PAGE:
The bland details of a procurement policy are causing problems for the Rio Nuevo district as it moves toward its biggest decision of the current era.
The board decided Tuesday to wait until later to choose between proposals to develop a key downtown site, proposals made by Allan Norville of Nor-Generations and by Ron Schwabe of Peach Properties. The two are angling to develop the 8 1/2-acre “arena site” along the east side of Interstate 10 between West Congress Street and Cushing Street.
Before they made the decision not to decide, though, Rio Nuevo board member Alberto Moore had something he urgently wanted to say. In a flowery, five-minute speech, Moore proclaimed this project “our legacy,” noted the challenges presented by the site and concluded by naming his favorite bidder.
“I believe that the Nor-Gen project stepped up to these challenges, responds beautifully to the site, its context and its purpose. It would be an exciting and appropriate gateway and wonderfully complements existing purposes. It could become the true urban heart of Tucson,” Moore said.
I attended the meeting but left before this part, relying on my colleague Darren DaRonco’s recorder for this account.
After a minute or so of Moore’s endorsement, Rio Nuevo board chair Fletcher McCusker pounded the gavel and asked him to stop. By attempting to influence his fellow board members before they scored the two developers’ presentations that day, Moore may have been violating the procurement code adopted by Rio Nuevo, he warned.
It turns out that the procurement code they adopted in 2013 requires the board itself to act as the scorers of projects, unlike in a municipality. There, the scoring may be assigned to a panel of staff members who work apart from each other before turning their scores in for a decision ultimately made by elected officials.
Moore initially objected angrily when McCusker and Rio Nuevo attorney Chris Schmaltz told him he couldn’t speak in favor of one of the proposals. But eventually he was persuaded to hold off until after the scoring had occurred. The board members’ score sheets are due Monday.
Ironically, his intervention might end up hurting the developer he’s trying to help. If the board scores Nor-Generations’ proposal higher than that of Peach Properties, Schwabe could now have grounds to protest the decision, arguing that Moore wrongfully tried to sway the board.
“I didn’t realize at the time,” Moore told me Thursday. “I thought being in a public meeting would allow discussions like that.”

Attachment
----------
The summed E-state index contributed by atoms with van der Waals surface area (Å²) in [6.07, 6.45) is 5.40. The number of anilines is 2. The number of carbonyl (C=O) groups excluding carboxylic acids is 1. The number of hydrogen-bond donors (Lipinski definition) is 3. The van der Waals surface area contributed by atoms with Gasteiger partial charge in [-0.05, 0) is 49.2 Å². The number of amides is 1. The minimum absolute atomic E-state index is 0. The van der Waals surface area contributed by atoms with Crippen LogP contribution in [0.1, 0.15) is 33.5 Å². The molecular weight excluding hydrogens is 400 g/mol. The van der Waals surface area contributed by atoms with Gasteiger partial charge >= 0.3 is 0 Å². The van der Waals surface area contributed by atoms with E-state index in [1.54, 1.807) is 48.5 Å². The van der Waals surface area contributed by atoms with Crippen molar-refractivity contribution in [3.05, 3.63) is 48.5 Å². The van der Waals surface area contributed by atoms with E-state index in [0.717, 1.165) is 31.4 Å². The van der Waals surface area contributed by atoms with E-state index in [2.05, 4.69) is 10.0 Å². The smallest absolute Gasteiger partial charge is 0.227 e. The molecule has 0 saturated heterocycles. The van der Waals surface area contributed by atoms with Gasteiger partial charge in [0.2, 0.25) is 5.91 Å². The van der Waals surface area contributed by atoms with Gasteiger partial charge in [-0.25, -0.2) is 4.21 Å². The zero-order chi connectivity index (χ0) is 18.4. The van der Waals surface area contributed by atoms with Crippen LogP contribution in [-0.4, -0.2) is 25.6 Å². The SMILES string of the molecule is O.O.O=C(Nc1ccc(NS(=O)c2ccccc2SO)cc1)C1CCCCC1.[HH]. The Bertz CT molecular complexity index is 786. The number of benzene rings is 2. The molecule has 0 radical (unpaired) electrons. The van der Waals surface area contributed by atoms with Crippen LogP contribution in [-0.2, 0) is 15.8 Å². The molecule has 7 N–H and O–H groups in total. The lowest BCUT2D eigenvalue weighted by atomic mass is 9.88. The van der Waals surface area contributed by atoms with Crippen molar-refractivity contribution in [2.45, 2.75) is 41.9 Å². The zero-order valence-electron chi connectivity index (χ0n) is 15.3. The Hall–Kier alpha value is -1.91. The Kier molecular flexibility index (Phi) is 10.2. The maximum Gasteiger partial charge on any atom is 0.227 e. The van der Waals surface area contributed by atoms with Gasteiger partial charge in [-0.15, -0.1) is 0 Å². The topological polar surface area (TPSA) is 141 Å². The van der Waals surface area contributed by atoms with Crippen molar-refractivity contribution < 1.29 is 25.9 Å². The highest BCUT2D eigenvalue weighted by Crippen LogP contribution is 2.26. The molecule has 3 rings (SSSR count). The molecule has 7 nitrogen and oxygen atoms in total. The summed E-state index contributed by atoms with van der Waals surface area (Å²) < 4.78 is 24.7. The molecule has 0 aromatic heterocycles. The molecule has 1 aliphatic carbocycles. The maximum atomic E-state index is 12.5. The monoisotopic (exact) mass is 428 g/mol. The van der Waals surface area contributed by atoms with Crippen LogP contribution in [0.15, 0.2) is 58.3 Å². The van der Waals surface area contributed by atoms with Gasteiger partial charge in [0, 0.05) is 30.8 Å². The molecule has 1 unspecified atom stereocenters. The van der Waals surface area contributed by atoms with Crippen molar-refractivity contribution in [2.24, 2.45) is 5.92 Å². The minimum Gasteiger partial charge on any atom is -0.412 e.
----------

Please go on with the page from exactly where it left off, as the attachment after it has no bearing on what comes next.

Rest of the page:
But fellow board member Mark Irvin said they had all been told not to talk to each other, the developers or the press about the proposals.
“I was very dismayed at Alberto Moore’s outburst. It was inappropriate,” Irvin said.
In fact, I think Moore may have a point about the process being bass-ackwards for a board like Rio Nuevo’s.
“What good does it do to make a comment after the results are in?” he said.
Perhaps members of the board should be given the freedom of discussion, at least in a public meeting, before they score the developers in what will ultimately decide which developer is chosen. What’s the harm?
Who wants Pierce elected?
One of the enduring mysteries of this year’s Arizona political season has been: Who so desperately wants Justin Pierce to be elected Secretary of State, and why?
The question returns us to the same dark-money group that has been influencing the race for Arizona Corporation Commission, the Arizona Free Enterprise Club. The club has spent about $660,000 so far in favor of Pierce or against his opponents. It’s been the only outside group spending significantly in the secretary of state’s race.
As I reported last week, Arizona Public Service Co. has not taken multiple opportunities to deny the widespread belief that the company is contributing to the “club”; on the contrary the company has trumpeted its right to defend itself from solar-industry critiques when asked about it. This and other factors have led me to conclude that APS is, in fact, funding the club.
If that’s so, why would APS want Justin Pierce elected? We don’t know. All we know is what Arizona Republic columnist Laurie Roberts wrote a month ago and what Pierce opponent Wil Cardon said in a mailer this week: That APS is supporting Justin Pierce because his dad, Arizona Corporation Commission member Gary Pierce, cast a key vote in APS’ favor last year.
Cardon drove the idea home in his mailer. It featured pictures of Pierce father and son, each with a “For Sale” sign over his head. Of Gary Pierce it said, “Accused of selling his vote on the Arizona Corporation Commission to APS in return for money to support his son Justin.”
Pierce called the mailer “defamatory” and said Cardon himself had admitted previously that this was not the case.
The current Arizona Secretary of State could clear up the questions surrounding the Arizona Free Enterprise Fund. The office has demanded proof that the fund is not primarily involved in electioneering. If it is, the group would have to file as a political committee and disclose its donors. The fund has until noon today to answer the secretary of state’s questions.
Tesla’s high price
It’s too bad Tesla hasn’t yet pointed to Tucson as a finalist for its so-called Gigafactory. But we can be thankful that we’re not facing the tough choice that Nevada is if it wants the factory in Reno, the only finalist Tesla has named so far.
Tesla is demanding at least $400 million in incentives for the $4 billion-$5 billion factory to be put there. Nevada’s legislature may have to go into a special session to consider such a package.
I argued a few months ago that Tesla’s plan to pick multiple finalists for the factory appears to be a set-up for a competition to see who will give the most incentives. It’s playing out that way.